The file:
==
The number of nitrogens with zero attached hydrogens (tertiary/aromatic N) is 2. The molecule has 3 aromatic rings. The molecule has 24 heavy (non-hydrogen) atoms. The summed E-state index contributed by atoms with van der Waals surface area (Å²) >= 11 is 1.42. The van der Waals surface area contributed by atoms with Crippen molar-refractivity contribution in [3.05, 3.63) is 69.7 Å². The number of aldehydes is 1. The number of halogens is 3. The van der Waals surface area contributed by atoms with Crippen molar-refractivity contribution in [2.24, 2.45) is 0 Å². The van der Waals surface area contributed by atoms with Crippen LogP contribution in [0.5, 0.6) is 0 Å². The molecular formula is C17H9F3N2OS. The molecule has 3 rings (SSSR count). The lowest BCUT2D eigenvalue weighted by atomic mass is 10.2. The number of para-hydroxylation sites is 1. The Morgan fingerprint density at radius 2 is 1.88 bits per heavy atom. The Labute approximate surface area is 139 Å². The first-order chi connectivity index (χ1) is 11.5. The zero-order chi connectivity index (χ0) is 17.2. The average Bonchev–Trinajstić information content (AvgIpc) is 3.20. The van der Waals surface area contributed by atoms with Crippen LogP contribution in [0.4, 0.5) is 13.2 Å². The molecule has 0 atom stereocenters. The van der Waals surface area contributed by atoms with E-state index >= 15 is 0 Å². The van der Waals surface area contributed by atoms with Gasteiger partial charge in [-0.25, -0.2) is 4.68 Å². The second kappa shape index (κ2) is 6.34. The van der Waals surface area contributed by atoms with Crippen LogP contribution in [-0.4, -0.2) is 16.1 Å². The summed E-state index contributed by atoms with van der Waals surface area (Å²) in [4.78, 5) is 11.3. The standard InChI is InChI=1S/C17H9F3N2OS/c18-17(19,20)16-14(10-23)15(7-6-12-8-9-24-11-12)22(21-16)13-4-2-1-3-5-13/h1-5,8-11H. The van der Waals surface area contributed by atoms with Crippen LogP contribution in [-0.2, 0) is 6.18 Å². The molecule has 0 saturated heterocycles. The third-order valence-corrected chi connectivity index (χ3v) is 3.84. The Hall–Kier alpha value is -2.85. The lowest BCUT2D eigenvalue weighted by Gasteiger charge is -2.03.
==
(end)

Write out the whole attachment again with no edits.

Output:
The number of nitrogens with zero attached hydrogens (tertiary/aromatic N) is 2. The molecule has 3 aromatic rings. The molecule has 24 heavy (non-hydrogen) atoms. The summed E-state index contributed by atoms with van der Waals surface area (Å²) >= 11 is 1.42. The van der Waals surface area contributed by atoms with Crippen molar-refractivity contribution in [3.05, 3.63) is 69.7 Å². The number of aldehydes is 1. The number of halogens is 3. The van der Waals surface area contributed by atoms with Crippen molar-refractivity contribution in [2.24, 2.45) is 0 Å². The van der Waals surface area contributed by atoms with Crippen LogP contribution in [0.5, 0.6) is 0 Å². The molecular formula is C17H9F3N2OS. The molecule has 3 rings (SSSR count). The lowest BCUT2D eigenvalue weighted by atomic mass is 10.2. The number of para-hydroxylation sites is 1. The Morgan fingerprint density at radius 2 is 1.88 bits per heavy atom. The Labute approximate surface area is 139 Å². The first-order chi connectivity index (χ1) is 11.5. The zero-order chi connectivity index (χ0) is 17.2. The average Bonchev–Trinajstić information content (AvgIpc) is 3.20. The van der Waals surface area contributed by atoms with Crippen LogP contribution in [0.4, 0.5) is 13.2 Å². The molecule has 0 atom stereocenters. The van der Waals surface area contributed by atoms with E-state index >= 15 is 0 Å². The van der Waals surface area contributed by atoms with Gasteiger partial charge in [-0.25, -0.2) is 4.68 Å². The second kappa shape index (κ2) is 6.34. The van der Waals surface area contributed by atoms with Crippen LogP contribution in [-0.4, -0.2) is 16.1 Å². The summed E-state index contributed by atoms with van der Waals surface area (Å²) in [4.78, 5) is 11.3. The standard InChI is InChI=1S/C17H9F3N2OS/c18-17(19,20)16-14(10-23)15(7-6-12-8-9-24-11-12)22(21-16)13-4-2-1-3-5-13/h1-5,8-11H. The van der Waals surface area contributed by atoms with Crippen LogP contribution in [-0.2, 0) is 6.18 Å². The molecule has 0 saturated heterocycles. The third-order valence-corrected chi connectivity index (χ3v) is 3.84. The Hall–Kier alpha value is -2.85. The lowest BCUT2D eigenvalue weighted by Gasteiger charge is -2.03.